Women, Patronage, and Self-Representation in Islamic Societies By Ruggles Fairchild (editor), Albany: State University of New York Press, 2000.

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Irm Haleem



The aim of the authors in this book was to provide a supplementary text for studies
on gender issues in Islamic societies. Ruggles Fairchild (editor) notes that a
more significant aim of the book was to broaden not only the geographical realm
but the scope and the time frame of analysis of the studies on gender in Islamic
societies. This book examines the implicit economic, social and political influence
of elite Muslim women in their respective societies by shedding light on the
women's patronage of architecture, clothing and art. Authors argue that such
visible expressions - products of women who were otherwise invisible in society -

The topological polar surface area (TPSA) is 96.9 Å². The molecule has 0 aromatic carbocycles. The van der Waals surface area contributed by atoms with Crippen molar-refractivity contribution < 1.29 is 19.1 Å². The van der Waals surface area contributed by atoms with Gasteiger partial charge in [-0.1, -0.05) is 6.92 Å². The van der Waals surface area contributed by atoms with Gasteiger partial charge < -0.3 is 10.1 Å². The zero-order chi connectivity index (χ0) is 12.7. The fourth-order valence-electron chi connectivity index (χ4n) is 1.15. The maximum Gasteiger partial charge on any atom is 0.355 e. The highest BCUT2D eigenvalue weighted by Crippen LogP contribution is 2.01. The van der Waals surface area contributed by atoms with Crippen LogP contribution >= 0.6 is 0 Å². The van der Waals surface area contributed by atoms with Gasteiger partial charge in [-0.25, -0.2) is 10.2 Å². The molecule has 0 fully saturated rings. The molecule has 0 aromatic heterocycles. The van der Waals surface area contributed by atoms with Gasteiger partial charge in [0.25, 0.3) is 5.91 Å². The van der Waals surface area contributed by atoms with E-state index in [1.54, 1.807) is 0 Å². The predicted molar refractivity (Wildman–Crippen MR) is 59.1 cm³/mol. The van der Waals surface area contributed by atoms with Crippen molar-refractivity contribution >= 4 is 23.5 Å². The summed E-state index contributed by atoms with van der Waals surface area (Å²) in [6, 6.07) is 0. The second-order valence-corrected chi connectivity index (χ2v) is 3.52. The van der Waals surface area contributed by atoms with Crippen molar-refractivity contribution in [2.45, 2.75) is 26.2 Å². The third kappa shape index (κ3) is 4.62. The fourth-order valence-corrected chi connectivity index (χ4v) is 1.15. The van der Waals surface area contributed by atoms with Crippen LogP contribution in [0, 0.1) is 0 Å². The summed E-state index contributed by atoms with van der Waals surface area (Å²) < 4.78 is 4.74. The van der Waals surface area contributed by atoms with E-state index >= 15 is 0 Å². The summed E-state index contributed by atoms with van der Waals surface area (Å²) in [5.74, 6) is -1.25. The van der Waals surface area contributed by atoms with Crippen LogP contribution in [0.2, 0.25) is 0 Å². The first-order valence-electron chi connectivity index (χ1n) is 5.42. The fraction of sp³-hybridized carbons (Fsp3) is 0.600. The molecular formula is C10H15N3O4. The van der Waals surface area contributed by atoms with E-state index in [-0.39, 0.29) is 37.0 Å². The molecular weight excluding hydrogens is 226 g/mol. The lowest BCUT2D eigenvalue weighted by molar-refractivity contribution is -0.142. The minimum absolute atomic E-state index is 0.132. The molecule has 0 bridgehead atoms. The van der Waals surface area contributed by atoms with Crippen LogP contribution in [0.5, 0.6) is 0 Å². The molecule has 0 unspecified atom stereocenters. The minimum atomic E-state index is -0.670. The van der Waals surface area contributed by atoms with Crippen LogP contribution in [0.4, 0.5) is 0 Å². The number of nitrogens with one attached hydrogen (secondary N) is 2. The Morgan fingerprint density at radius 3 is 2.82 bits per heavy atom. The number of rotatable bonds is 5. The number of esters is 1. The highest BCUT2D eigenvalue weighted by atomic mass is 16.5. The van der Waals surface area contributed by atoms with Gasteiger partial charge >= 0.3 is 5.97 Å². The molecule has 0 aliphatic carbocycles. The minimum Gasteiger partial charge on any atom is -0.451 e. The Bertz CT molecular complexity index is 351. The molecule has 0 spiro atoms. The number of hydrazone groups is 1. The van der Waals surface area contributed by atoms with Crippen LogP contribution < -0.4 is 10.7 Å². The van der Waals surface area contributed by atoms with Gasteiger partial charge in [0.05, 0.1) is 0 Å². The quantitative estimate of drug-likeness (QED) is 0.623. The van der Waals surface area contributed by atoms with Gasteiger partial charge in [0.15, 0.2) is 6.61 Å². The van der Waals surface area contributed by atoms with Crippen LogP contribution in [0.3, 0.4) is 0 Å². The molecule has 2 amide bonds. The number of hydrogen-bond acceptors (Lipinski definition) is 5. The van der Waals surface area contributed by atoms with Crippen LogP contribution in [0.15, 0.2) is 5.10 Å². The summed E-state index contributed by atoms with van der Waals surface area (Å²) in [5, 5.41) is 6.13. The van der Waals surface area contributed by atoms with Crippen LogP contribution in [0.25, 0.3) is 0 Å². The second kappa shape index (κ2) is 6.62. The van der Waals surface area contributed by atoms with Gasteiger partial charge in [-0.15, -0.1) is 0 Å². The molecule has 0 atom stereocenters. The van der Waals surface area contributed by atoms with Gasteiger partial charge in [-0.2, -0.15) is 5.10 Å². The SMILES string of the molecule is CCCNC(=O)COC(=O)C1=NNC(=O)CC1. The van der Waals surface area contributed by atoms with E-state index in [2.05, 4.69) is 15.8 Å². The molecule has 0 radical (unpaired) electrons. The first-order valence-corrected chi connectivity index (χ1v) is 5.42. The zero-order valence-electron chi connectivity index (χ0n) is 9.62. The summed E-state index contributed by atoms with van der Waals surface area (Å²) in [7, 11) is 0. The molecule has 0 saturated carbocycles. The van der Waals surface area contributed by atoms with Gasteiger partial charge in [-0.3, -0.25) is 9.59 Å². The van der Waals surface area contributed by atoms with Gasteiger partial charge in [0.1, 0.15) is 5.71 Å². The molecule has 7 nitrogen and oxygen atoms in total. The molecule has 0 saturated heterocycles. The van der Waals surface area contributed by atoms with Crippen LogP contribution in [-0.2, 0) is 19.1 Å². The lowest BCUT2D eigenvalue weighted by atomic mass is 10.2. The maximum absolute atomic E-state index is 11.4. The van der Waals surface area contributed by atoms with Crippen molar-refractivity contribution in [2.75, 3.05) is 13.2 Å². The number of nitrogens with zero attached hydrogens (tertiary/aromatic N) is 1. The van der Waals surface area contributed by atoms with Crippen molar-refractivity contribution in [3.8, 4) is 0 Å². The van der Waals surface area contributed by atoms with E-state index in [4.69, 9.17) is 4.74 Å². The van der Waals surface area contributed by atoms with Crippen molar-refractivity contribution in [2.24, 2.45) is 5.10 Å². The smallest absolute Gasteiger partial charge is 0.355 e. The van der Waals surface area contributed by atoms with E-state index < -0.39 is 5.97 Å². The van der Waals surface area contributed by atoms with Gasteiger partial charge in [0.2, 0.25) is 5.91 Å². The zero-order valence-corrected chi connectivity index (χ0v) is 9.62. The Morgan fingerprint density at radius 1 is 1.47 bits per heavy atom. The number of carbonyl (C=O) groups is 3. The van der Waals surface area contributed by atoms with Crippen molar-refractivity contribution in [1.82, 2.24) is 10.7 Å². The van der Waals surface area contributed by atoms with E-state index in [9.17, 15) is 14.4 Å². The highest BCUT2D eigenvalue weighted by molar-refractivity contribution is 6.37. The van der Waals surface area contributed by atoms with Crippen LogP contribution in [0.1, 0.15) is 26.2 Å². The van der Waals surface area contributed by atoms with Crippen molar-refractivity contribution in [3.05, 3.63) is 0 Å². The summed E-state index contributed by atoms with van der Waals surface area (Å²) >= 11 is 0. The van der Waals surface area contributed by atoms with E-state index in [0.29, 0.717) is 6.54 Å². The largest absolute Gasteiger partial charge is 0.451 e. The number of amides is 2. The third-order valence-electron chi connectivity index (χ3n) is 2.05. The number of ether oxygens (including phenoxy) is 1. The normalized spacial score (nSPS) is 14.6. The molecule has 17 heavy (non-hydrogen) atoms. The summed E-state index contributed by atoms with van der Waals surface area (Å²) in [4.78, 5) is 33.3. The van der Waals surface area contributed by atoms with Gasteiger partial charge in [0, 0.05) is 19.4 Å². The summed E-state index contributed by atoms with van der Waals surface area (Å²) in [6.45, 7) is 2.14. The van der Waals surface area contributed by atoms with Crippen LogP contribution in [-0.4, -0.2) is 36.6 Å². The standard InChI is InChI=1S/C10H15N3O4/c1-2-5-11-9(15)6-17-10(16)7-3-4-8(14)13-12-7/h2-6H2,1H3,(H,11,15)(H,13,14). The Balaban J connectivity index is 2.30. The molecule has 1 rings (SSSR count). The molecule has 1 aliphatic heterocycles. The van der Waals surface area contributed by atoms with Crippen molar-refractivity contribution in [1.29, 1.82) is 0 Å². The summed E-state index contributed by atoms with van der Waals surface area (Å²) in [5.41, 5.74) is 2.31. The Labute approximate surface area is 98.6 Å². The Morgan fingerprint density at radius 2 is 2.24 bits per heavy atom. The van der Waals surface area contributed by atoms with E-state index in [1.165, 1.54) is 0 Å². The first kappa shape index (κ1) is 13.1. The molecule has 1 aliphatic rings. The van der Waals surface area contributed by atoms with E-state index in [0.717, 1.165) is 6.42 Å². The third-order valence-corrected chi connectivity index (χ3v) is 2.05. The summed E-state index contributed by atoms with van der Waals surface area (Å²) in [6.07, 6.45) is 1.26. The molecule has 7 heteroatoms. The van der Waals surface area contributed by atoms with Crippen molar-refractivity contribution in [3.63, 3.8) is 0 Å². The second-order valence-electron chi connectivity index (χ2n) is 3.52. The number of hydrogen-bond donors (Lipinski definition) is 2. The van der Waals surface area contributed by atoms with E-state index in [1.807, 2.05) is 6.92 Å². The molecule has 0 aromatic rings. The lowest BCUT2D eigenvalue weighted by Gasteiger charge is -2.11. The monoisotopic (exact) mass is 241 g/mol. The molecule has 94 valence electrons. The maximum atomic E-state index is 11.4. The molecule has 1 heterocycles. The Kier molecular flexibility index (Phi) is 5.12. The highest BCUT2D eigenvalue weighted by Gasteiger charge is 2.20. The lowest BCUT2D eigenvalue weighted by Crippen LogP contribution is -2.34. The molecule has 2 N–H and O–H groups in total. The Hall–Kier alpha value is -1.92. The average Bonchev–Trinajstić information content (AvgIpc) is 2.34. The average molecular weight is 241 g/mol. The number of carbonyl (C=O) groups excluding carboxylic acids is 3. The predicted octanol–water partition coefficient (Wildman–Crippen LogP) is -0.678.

were, and are, reflective of women's implicit agency (means of exerting power in
society) in ancient Islamic societies. The main premise of the authors is that while
women have been absent in the explicit representation (depiction) of art,
architecture and society, they have in fact been very much present in the
background of these realms of Islamic society.
While other studies of gender have emerged from consideration of social,
economic and political structures in Muslim societies, few (if at all, argue the
authors) have emerged from an examination of "visual arts" or "visual culture" (p.
2). This is the void the book seeks to fill. In this sense this book is very important,
as it sheds light on the subtle agency of women in ancient Islamic societies and
challenges the stereotypical notion that women were (are) subservient, muted
entities in Islamic societies (past or present). In their challenge of the stereotypical
view of Muslim women in ancient Islamic societies, the authors also question the ...

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